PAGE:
Six out of ten Kenyans cook their food using solid fuels in inefficient traditional stoves in poorly ventilated rooms, cooking this way exposes them to health-damaging pollutants, which experts warn may make them vulnerable to COVID-19.
According to WHO, in sub-Saharan Africa, harmful cooking smoke is believed to cause about one-third of acute respiratory infections and 550,000 deaths annually. This is why health experts are concerned that respiratory stresses – from air pollution in cities to smoke inhalation from cooking fires – could aggravate vulnerability to COVID-19, more so women and children who’re tasked with household cooking.
The adoption of cleaner and efficient cookstoves and fuels can dramatically reduce exposure to harmful cooking smoke, including helping to mitigate climate change by reducing black carbon in the atmosphere.
Despite the many benefits of cooking on a cleaner stove, adoption has been slow – mainly due to financial challenges and embedded cultural cooking practices that promote cooking on open fires.
Indeed, a lot more needs to be done to reach more people with clean cooking stoves, said BURN Manufacturing CEO Peter Scott; for example, investments from the public- and private sector organizations will go a long way in supporting innovation and manufacturing in the cookstove sector in both sub-Saharan Africa and around the world if we are to meet the cooking needs of the continent.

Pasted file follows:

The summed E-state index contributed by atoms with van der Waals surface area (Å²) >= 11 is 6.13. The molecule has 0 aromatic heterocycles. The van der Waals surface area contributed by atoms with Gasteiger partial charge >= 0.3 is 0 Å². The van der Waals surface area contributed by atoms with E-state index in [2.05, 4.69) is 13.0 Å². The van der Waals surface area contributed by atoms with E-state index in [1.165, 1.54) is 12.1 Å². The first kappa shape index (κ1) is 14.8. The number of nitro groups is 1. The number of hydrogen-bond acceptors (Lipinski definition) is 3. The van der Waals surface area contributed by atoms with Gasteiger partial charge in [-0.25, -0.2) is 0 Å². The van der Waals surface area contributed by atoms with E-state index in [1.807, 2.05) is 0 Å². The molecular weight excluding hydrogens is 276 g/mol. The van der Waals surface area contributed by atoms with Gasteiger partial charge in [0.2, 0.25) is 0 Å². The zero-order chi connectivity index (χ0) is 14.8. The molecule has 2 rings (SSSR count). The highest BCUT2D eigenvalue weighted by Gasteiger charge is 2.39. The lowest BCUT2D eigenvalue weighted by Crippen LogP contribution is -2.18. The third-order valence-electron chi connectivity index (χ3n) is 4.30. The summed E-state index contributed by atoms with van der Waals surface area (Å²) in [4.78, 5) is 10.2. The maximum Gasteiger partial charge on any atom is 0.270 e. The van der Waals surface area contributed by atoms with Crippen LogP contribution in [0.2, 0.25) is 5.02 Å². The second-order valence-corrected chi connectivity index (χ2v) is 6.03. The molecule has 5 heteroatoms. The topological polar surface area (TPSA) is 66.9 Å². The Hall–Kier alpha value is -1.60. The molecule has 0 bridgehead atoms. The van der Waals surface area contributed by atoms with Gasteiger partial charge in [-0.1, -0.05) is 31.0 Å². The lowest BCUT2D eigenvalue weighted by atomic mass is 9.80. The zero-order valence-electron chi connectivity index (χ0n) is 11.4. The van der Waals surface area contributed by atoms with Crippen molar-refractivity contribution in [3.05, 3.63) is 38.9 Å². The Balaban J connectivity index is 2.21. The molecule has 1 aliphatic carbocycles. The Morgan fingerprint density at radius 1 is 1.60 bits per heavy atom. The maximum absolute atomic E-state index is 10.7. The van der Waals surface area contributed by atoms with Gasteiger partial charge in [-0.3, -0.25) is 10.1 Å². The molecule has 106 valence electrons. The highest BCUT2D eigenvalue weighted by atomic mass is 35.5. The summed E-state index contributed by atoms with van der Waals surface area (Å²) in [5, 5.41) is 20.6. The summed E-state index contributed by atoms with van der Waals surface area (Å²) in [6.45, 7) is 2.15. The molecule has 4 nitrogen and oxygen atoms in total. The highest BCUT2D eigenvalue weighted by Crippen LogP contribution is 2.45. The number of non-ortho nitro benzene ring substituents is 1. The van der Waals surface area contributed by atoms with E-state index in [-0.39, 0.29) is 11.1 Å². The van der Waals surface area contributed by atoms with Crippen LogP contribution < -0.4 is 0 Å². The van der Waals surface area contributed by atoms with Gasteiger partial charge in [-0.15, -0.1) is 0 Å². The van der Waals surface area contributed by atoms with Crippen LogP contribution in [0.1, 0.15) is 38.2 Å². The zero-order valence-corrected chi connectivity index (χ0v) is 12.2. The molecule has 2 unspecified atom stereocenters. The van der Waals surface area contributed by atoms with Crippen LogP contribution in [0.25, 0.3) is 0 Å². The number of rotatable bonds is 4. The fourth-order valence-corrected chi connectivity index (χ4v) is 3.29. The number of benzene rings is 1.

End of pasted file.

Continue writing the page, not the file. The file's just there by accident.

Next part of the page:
Adding that a steady flow of funding will allow companies like BURN to expand its market reach, increase manufacturing capacity and at the same time subsidize the cost of stoves.
BURN which is a leading cookstove manufacturer located in Ruiru, Kiambu County, and is in its 7th year of operations in Kenya has sold more than 800,000 units of its revolutionary clean cooking jikos and benefitted 4million people in East Africa.
BURN stoves are designed and engineered to reduce harmful carbon dioxide emissions from burning biomass fuels such as charcoal and firewood, reduce fuel consumption by 56% and save consumers about 18,000Ksh annually through reduced fuel costs, said Mr. Scott.
To help close the household energy gap in Kenya, the company has lowered the price of its revolutionary clean cooking jiko – Jikokoa by 1200Ksh.
Before the Jikokoa cost 4490Ksh but with the price reduction, it will now cost 3290Ksh and is available countrywide.
Affordable household energy lines up with the sustainable development goals, as such BURN is in the process of launching a low-cost version of our top selling clean-burning charcoal stoves that will see more families afford and access the stove. Including developing affordable innovative cookstoves such as electric, electric + biomass, and liquid fuel stoves.
This article has been written by Nimo Nyambura, an award-winning multimedia journalist, and the PR & Communication lead at BURN Manufacturing USA LLC. Nimo has previously served as the East African lead reporter for Interpress News Service (IPS) TV. She has an interest in stories on women, children, and disability.